Derby city council revokes AQMA in the Sinfin area after particulate matter levels were found to have ‘fallen significantly’
An Air Quality Management Area (AQMA) in the Sinfin area of Derby has been revoked by the city council after levels of particulate matter PM10 were found to be no longer in breach of legal limits.
An area around Victory Road in the city was declared an AQMA by the council in August 2001 due to high levels of PM10.
However, according to the council, the primary source of PM10 emissions was a local metal casting foundry which ceased operations in October 2005.
The council recently undertook a review of air quality in the area to decide whether the AQMA was still needed, which showed annual averages and 24-hour levels of PM10 have ‘fallen significantly’ since the foundry’s closure and now comply with national objectives.
As a result, following a public consultation in early 2012, a report on the review’s findings was presented at a council cabinet meeting this week (August 14) and councillors agreed to revoke the AQMA, pending a seven-day call in period on the decision – a move which the council suggested would also save money.
According to the council report considered by cabinet this week, continuing to monitor PM10 across Derby has been a ‘pressure’ since April 2012 when funding for this was cut by the council.
However, once an AQMA is revoked there is no further need or statutory requirement to carry out specific monitoring, thereby delivering cost savings for the council.
The government is also currently consulting on plans to remove the obligation for councils that have declared an AQMA to continue monitoring air quality, a proposal that was this week (August 15) slammed by two Labour MPs (see air qualitynews.com story).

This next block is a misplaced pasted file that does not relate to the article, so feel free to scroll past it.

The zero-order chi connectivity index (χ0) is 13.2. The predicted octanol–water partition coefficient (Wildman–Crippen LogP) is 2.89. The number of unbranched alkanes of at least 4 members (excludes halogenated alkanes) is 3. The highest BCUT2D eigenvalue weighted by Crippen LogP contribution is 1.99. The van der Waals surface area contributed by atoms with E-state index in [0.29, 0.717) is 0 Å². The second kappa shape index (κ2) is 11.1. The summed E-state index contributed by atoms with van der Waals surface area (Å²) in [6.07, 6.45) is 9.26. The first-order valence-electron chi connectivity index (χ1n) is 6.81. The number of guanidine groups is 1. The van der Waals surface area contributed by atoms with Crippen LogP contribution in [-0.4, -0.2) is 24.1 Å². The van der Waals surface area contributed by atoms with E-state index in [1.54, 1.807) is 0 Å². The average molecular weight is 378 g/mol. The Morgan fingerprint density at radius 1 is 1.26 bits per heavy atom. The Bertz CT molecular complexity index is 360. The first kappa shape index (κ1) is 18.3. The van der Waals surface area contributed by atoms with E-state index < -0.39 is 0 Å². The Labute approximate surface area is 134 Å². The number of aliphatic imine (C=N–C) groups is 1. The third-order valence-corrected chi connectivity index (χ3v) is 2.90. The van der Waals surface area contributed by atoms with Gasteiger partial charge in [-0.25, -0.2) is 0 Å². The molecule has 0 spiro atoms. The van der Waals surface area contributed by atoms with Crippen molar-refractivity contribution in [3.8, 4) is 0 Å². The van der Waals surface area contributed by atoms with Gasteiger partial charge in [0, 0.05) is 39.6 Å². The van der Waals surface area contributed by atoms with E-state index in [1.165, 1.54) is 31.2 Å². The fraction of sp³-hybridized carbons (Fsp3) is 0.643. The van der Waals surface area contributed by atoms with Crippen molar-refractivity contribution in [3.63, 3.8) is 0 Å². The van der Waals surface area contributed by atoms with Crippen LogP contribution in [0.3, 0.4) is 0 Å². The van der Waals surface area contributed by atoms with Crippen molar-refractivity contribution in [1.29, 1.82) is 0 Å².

Monitoring of PM10 in the Victory Road area of the city has been undertaken for more than 10 years by the council’s environment and regulatory services division.
Following recorded exceedances of the 24-hour PM10 objective in 2003, 2004 and 2005, a council investigation showed the foundry to be the main source of the pollutant.
Airborne particles collected from the location contained ‘significantly elevated’ levels of the same metal iron used within the foundry, while operational incidents at the premises were also shown to coincide with elevated levels of PM10 measured at the monitoring station.
Due to the evidence found, formal action was taken against the foundry by the council in 2004/05, with the foundry later ceasing trading in 2005.
Monitoring of the area has found no exceedances of the annual average air quality objective for PM10 (40 micrograms per cubic metre) or the 24-hour objective (no more than 35 exceedances during a year of 50 micrograms per cubic metre) since 2005.